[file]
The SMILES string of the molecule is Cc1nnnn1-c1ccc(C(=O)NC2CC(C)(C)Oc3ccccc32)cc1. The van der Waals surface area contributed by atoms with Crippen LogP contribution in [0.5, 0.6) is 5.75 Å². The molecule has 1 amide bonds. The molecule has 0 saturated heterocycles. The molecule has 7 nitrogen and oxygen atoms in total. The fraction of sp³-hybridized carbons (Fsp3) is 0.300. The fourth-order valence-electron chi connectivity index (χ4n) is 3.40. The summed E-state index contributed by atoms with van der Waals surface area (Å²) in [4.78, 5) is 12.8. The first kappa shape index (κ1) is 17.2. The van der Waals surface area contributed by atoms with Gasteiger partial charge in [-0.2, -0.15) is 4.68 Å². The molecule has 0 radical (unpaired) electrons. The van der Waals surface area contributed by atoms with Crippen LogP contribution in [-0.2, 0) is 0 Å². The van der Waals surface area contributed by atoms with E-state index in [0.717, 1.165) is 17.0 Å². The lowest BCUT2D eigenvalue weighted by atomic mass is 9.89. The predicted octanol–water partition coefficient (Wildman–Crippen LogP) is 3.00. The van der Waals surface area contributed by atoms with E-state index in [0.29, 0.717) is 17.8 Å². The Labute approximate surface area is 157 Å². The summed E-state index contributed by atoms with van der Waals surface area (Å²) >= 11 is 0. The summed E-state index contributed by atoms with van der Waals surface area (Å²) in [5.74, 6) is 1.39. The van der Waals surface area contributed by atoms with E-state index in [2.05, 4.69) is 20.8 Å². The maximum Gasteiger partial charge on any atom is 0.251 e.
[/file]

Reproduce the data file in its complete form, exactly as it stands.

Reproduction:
The SMILES string of the molecule is Cc1nnnn1-c1ccc(C(=O)NC2CC(C)(C)Oc3ccccc32)cc1. The van der Waals surface area contributed by atoms with Crippen LogP contribution in [0.5, 0.6) is 5.75 Å². The molecule has 1 amide bonds. The molecule has 0 saturated heterocycles. The molecule has 7 nitrogen and oxygen atoms in total. The fraction of sp³-hybridized carbons (Fsp3) is 0.300. The fourth-order valence-electron chi connectivity index (χ4n) is 3.40. The summed E-state index contributed by atoms with van der Waals surface area (Å²) in [4.78, 5) is 12.8. The first kappa shape index (κ1) is 17.2. The van der Waals surface area contributed by atoms with Gasteiger partial charge in [-0.2, -0.15) is 4.68 Å². The molecule has 0 radical (unpaired) electrons. The van der Waals surface area contributed by atoms with Crippen LogP contribution in [-0.2, 0) is 0 Å². The van der Waals surface area contributed by atoms with E-state index in [0.717, 1.165) is 17.0 Å². The lowest BCUT2D eigenvalue weighted by atomic mass is 9.89. The predicted octanol–water partition coefficient (Wildman–Crippen LogP) is 3.00. The van der Waals surface area contributed by atoms with E-state index in [0.29, 0.717) is 17.8 Å². The Labute approximate surface area is 157 Å². The summed E-state index contributed by atoms with van der Waals surface area (Å²) >= 11 is 0. The summed E-state index contributed by atoms with van der Waals surface area (Å²) in [5.74, 6) is 1.39. The van der Waals surface area contributed by atoms with E-state index in [2.05, 4.69) is 20.8 Å². The maximum Gasteiger partial charge on any atom is 0.251 e.